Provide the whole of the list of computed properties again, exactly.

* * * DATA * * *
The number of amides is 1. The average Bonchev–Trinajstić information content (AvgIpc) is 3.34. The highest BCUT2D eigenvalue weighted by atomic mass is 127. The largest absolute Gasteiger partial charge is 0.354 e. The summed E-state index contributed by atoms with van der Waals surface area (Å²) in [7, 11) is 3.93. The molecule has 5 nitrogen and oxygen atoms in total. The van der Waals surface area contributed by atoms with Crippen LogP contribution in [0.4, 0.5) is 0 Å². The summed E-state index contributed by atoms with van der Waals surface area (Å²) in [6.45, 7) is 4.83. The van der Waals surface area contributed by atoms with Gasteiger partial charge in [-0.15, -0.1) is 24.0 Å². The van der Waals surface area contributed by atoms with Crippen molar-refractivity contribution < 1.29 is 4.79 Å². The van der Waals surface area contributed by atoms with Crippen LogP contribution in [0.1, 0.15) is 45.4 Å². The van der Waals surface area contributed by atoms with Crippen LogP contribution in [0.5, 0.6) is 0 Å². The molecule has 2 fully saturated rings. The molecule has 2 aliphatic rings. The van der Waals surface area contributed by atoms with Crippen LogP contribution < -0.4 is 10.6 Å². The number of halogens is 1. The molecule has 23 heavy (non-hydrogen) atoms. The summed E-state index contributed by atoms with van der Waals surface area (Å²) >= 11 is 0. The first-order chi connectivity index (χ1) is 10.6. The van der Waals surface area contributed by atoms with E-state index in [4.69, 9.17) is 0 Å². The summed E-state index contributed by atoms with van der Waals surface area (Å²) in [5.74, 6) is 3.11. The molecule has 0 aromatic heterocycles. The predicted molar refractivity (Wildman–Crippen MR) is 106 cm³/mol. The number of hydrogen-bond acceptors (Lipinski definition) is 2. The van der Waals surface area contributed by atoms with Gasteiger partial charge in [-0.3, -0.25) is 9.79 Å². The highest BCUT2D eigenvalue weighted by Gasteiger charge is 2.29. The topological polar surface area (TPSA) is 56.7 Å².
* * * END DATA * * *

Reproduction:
The number of amides is 1. The average Bonchev–Trinajstić information content (AvgIpc) is 3.34. The highest BCUT2D eigenvalue weighted by atomic mass is 127. The largest absolute Gasteiger partial charge is 0.354 e. The summed E-state index contributed by atoms with van der Waals surface area (Å²) in [7, 11) is 3.93. The molecule has 5 nitrogen and oxygen atoms in total. The van der Waals surface area contributed by atoms with Crippen LogP contribution in [0.4, 0.5) is 0 Å². The summed E-state index contributed by atoms with van der Waals surface area (Å²) in [6.45, 7) is 4.83. The van der Waals surface area contributed by atoms with Gasteiger partial charge in [-0.15, -0.1) is 24.0 Å². The van der Waals surface area contributed by atoms with Crippen molar-refractivity contribution < 1.29 is 4.79 Å². The van der Waals surface area contributed by atoms with Crippen LogP contribution in [0.1, 0.15) is 45.4 Å². The van der Waals surface area contributed by atoms with Crippen LogP contribution in [0.5, 0.6) is 0 Å². The molecule has 2 fully saturated rings. The molecule has 2 aliphatic rings. The van der Waals surface area contributed by atoms with Crippen LogP contribution < -0.4 is 10.6 Å². The number of halogens is 1. The molecule has 23 heavy (non-hydrogen) atoms. The summed E-state index contributed by atoms with van der Waals surface area (Å²) >= 11 is 0. The first-order chi connectivity index (χ1) is 10.6. The van der Waals surface area contributed by atoms with E-state index in [4.69, 9.17) is 0 Å². The summed E-state index contributed by atoms with van der Waals surface area (Å²) in [5.74, 6) is 3.11. The molecule has 0 aromatic heterocycles. The predicted molar refractivity (Wildman–Crippen MR) is 106 cm³/mol. The number of hydrogen-bond acceptors (Lipinski definition) is 2. The van der Waals surface area contributed by atoms with Gasteiger partial charge in [-0.3, -0.25) is 9.79 Å². The highest BCUT2D eigenvalue weighted by Gasteiger charge is 2.29. The topological polar surface area (TPSA) is 56.7 Å².